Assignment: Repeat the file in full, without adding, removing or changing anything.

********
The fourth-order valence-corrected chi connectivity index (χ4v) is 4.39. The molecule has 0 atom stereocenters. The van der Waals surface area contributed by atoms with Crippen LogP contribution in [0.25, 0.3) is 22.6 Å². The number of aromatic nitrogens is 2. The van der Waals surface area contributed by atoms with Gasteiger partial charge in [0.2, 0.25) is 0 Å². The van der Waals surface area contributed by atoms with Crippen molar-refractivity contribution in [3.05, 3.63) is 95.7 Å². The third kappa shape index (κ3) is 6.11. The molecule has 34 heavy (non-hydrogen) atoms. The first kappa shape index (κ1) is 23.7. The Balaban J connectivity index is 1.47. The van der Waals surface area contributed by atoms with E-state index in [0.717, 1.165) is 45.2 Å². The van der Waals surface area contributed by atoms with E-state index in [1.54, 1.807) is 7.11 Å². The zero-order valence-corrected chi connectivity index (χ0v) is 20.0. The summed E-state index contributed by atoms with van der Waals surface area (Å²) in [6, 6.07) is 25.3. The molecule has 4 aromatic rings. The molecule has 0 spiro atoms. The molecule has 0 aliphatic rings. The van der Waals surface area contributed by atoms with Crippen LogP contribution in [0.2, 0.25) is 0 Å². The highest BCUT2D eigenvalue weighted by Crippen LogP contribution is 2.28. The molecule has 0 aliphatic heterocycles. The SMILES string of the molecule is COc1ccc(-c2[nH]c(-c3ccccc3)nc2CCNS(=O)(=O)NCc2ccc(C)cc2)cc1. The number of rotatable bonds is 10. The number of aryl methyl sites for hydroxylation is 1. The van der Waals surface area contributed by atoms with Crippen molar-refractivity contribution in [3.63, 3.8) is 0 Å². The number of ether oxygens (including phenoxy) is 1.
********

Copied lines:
The fourth-order valence-corrected chi connectivity index (χ4v) is 4.39. The molecule has 0 atom stereocenters. The van der Waals surface area contributed by atoms with Crippen LogP contribution in [0.25, 0.3) is 22.6 Å². The number of aromatic nitrogens is 2. The van der Waals surface area contributed by atoms with Gasteiger partial charge in [0.2, 0.25) is 0 Å². The van der Waals surface area contributed by atoms with Crippen molar-refractivity contribution in [3.05, 3.63) is 95.7 Å². The third kappa shape index (κ3) is 6.11. The molecule has 34 heavy (non-hydrogen) atoms. The first kappa shape index (κ1) is 23.7. The Balaban J connectivity index is 1.47. The van der Waals surface area contributed by atoms with E-state index in [0.717, 1.165) is 45.2 Å². The van der Waals surface area contributed by atoms with E-state index in [1.54, 1.807) is 7.11 Å². The zero-order valence-corrected chi connectivity index (χ0v) is 20.0. The summed E-state index contributed by atoms with van der Waals surface area (Å²) in [6, 6.07) is 25.3. The molecule has 4 aromatic rings. The molecule has 0 spiro atoms. The molecule has 0 aliphatic rings. The van der Waals surface area contributed by atoms with Crippen LogP contribution in [0.2, 0.25) is 0 Å². The highest BCUT2D eigenvalue weighted by Crippen LogP contribution is 2.28. The molecule has 0 aliphatic heterocycles. The SMILES string of the molecule is COc1ccc(-c2[nH]c(-c3ccccc3)nc2CCNS(=O)(=O)NCc2ccc(C)cc2)cc1. The number of rotatable bonds is 10. The number of aryl methyl sites for hydroxylation is 1. The van der Waals surface area contributed by atoms with Crippen molar-refractivity contribution in [3.63, 3.8) is 0 Å². The number of ether oxygens (including phenoxy) is 1.